Vancouver's Council considered a responsible investing motion on October 9th, 2013, after learning from city staff that its provincially-managed pension fund was heavily invested fossil fuel, tobacco and mining companies. The bank and credit union companies directly held by the City also fail to disclose their exposure to climate risk and carbon liabilities.
I spoke to Council and along with several other speakers urged them to adopt a fossil fuel divestment policy. Although Council declined to adopt a divestment commitment today, they seriously and thoughtfully engaged speakers about the issue and have asked city staff to report back with plans for screening investments and steps that should lead to divestment in the City's pension fund.
I am very encouraged that Vancouver is starting down the path to full divestment, joining cities like Seattle and San Francisco that are already on their way.
Below is the text of my comments to Council:
Good morning Councillors. I’m Mike Soron, a Vancouver resident and the Executive Director of Sustainable SFU.
I’m here today to support Councillor Reimer's motion in principle, but urge council to be even bolder in its leadership on responsible investing. While I support the recommendations in the staff report, they don’t go nearly far enough to protect our citizens and their investments as the world get warmer.
The city has an obligation to get out of the climate change business. You should do so because this government has made a commitment to prepare our community for global warming and carbon reduction in its Greenest City Action Plan and sustainable purchasing policy. But you also have a moral obligation to protect our community today and over time based on the best information available about the risks we face together.
Councillors Ball and Affleck: Your party, the NPA, first highlighted the climate threat at Council nearly a quarter century ago with its Clouds of Change report. Just last year, this Council approved Vancouver's climate change adaptation strategy. So I know it doesn’t need to be said in this room... but as the Intergovernmental Panel on Climate Change tells us - as it has four times before - climate change is happening, it is human-caused and burning fossil fuels is the main driver.
Climate change will cost our city billions of dollars; impacting trade and tourism, public health, and parks. Billions of dollars of real estate and infrastructure is at risk. With just one climate-related disaster - the floods my family faced this summer in Calgary - Alberta faces costs of more than $5 billion.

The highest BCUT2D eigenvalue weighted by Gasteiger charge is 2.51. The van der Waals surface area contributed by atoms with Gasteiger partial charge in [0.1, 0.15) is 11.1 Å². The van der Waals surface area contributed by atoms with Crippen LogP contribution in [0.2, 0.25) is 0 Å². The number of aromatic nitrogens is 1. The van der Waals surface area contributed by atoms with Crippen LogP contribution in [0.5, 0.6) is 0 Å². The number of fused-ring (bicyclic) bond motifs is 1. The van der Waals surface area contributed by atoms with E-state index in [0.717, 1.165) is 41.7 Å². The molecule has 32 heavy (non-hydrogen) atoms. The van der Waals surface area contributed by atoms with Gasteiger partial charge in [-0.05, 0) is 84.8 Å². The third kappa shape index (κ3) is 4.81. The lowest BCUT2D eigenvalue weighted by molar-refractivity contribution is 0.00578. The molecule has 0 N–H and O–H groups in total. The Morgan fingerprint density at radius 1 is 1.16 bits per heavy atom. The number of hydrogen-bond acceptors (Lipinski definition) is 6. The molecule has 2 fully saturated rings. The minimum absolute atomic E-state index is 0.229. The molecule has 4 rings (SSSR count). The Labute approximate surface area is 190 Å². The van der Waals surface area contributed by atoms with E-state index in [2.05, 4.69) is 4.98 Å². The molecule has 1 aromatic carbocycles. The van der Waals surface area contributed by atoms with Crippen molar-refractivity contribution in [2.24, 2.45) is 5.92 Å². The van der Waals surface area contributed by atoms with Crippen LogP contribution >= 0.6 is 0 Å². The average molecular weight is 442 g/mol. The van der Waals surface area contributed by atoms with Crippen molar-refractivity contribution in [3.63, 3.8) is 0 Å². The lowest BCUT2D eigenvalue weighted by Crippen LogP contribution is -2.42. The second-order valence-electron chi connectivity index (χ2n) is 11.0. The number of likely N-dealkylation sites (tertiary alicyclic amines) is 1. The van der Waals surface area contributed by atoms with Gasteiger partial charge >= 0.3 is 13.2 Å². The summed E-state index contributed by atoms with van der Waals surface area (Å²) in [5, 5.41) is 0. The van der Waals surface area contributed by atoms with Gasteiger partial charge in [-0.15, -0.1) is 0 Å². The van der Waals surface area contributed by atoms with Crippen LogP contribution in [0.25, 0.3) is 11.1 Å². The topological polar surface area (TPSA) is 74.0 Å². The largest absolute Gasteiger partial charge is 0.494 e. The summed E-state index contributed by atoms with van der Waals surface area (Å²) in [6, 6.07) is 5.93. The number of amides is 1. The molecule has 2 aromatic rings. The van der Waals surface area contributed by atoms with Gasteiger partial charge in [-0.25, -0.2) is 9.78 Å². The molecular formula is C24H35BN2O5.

Every generation in Vancouver is at risk if we don’t leave fossil fuel assets in the ground.
Fossil fuel burning threatens our seniors. Tens of thousands of elderly citizens - retirees, pensioners - have perished because of climate-related extreme heat waves in Paris, Moscow and other cities around the planet. Fossil fuel burning threatens the health and future our youngest citizens - not to mention those citizens not yet born.
The youngest and oldest in our communities, children and retirees, will bear the brunt of the public health and economic damages caused by companies like Chevron and Exxon Mobil; companies that the city and it’s employees fund through the pension plan and it’s bank investments.
This past weekend, I joined hundreds of youth, elders and Indigenous people at PowerShift BC, a climate justice convergence in Victoria. Dozens of students from SFU, UBC, and high schools across Vancouver were among those who gathered.
Young people are determined to protect their future. They demand that same determination of their leaders. On Saturday evening, at the MacPhearson playhouse in Victoria PowerShift attendees urged Vancouver to get out the business of climate change.
The work of these youth along with the work of council and city employees on Greenest City action, ironically threatens the value of bank and credit union and municipal pension plan holdings of the city and its employees.
I am here to warn to the City that the fossil fuel investments in their municipal pension plan and its bank holdings may soon be worthless.
Yes: Efforts by city council and staff to become the greenest city in the world and reduce our carbon use actually undermine the value of your investments. The IPCC, World Bank, International Energy Agency, and others tell us that most fossil fuels assets need to be left in the ground if we hope to avoid irreversible global warming and chaos.
Chevron, just one of the pension plans biggest fossil fuel investments, has nearly 22 GT of CO2 in its proven reserves, alone enough to blow past Canada’s fair Carbon Budget of 20GT.
Governments, institutions and communities WILL act to stop fossil fuel extraction. A just-released study by the University of Oxford’s “Stranded Assets Programme” found the fossil fuel divestment movement is growing and it’s successful. Already over 300 divestment campaigns have started - including at SFU, UBC and here in the City of Vancouver. More are on the way. The Stranded Assets Programme found divestment poses a “far-reaching threat” to the value of fossil fuel companies.
The real risk to the City isn’t in divesting, it’s in not divesting soon enough.
For its employees and for all its citizens, Vancouver must get out of the business of climate change.
Vancouver should officially join Seattle, San Francisco, the United Church of Christ and others in divesting from fossil fuel. A motion here today in support of the fossil fuel divestment movement will show that Vancouver takes its Greenest City ambitions seriously. Officially prohibit fossil fuel investment and prove that Vancouver walks the talk on protecting our community from climate change.
Councillors: by investing in fossil fuel companies, we are devouring our own tail. Amend this motion and join the call for fossil fuel divestment. Get Vancouver out of the business of climate change.